The benefits of strategic tillage to incorporate surface residue into the soil where it may do more good is being hotly debated.
Proponents of the practice say there are major benefits to be had by moving the organic matter into the soil.
Others say they can’t make a definitive decision because they haven’t seen enough research relevant to their soils.
The University of Saskatchewan has examined the question and came to the conclusion there’s no major Earth-shaking revelation to be had one way or the other, according to soil scientist Jeff Schoenau.
“We’ve all heard that philosophy of burying thatch. We did research back in the mid-2000s looking at employing a single strategic tillage operation,” says Schoenau.
“One of our observations was that it reduced nutrient stratification, but it didn’t really have any major impact on the availability of phosphorus or on crop growth. But when we did incorporate that thatch layer, we saw some evidence of immobilization. That thatch layer has a pretty low nitrogen level and a high carbon-to-nitrogen ratio. If you do till it in, probably need to apply extra nitrogen fertilizer to account for that additional nitrogen tie-up when you work the surface straw down into the soil.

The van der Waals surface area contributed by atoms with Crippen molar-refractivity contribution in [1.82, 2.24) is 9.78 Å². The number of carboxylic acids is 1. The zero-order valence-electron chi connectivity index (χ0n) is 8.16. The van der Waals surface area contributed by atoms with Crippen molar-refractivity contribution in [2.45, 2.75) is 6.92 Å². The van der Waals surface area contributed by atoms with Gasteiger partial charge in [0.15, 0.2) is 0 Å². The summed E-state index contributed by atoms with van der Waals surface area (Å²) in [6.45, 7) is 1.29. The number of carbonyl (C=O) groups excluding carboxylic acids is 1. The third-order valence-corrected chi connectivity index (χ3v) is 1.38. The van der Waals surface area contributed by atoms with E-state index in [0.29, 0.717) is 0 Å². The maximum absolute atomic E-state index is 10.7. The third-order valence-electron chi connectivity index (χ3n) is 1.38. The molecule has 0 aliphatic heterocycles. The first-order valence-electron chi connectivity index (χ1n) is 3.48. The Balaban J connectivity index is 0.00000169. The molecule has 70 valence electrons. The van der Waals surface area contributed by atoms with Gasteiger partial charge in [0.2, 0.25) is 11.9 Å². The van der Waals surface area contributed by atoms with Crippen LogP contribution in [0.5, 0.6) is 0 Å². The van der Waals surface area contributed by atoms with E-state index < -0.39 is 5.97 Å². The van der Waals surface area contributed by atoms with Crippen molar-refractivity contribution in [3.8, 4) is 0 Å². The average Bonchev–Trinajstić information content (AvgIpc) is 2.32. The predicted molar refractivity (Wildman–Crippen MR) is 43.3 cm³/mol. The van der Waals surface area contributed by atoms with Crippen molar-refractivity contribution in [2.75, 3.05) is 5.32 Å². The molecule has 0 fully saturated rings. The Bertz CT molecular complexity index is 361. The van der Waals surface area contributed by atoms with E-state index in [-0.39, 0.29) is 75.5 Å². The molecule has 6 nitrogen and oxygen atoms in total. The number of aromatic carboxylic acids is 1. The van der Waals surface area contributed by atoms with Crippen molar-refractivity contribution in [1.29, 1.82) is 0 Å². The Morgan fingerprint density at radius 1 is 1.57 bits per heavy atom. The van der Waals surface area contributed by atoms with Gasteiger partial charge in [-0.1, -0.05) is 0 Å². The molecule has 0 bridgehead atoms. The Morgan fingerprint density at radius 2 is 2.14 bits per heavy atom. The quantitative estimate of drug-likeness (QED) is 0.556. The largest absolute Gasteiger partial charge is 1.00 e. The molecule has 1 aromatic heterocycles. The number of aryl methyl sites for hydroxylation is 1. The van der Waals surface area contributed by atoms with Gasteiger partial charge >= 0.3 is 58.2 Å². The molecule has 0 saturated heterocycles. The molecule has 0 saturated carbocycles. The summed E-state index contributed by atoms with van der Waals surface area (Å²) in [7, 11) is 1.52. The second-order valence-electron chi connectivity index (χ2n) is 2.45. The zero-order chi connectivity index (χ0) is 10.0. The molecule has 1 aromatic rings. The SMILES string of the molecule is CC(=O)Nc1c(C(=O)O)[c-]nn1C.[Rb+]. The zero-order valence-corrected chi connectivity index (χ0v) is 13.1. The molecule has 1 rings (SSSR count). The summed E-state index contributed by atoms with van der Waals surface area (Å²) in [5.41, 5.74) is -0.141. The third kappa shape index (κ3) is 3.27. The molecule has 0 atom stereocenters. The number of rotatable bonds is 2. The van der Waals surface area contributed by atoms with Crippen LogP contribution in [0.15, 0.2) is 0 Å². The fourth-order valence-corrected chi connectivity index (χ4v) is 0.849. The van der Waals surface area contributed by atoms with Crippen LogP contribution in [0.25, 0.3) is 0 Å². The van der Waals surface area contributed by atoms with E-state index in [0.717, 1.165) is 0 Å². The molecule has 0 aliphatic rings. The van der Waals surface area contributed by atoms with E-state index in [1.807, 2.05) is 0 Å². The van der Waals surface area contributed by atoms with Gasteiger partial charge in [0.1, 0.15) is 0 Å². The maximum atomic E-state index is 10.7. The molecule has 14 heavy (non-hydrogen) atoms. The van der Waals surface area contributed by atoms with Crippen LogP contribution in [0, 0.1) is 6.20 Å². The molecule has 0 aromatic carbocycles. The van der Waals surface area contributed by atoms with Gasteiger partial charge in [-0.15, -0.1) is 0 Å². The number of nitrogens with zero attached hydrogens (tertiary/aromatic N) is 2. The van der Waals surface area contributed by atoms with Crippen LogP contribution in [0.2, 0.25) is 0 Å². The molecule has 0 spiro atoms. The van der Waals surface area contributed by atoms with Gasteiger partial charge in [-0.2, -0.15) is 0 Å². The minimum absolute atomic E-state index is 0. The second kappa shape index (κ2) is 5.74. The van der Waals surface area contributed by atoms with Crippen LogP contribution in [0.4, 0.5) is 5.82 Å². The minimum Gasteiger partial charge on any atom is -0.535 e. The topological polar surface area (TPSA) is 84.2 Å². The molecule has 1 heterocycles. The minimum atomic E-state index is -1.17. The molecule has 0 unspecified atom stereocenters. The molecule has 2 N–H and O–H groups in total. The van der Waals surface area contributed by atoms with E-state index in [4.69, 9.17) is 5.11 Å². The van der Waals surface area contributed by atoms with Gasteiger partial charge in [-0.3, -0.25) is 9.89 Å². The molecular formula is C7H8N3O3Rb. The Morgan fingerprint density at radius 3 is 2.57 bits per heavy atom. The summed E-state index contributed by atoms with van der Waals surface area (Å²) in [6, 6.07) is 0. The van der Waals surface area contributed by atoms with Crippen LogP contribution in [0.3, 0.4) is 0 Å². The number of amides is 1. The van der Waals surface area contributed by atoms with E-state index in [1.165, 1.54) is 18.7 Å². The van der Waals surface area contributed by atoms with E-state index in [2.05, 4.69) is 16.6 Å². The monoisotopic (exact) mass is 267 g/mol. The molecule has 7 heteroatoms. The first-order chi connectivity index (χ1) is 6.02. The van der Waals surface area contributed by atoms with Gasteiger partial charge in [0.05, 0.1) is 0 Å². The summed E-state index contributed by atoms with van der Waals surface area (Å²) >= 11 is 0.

“Overall, the effects were huge from a single tillage operation on a small plot. But I also have to say that when you start to cultivate entire large land areas, entire fields, that’s when the negative impact of erosion shows up. That doesn’t happen on a small plot.”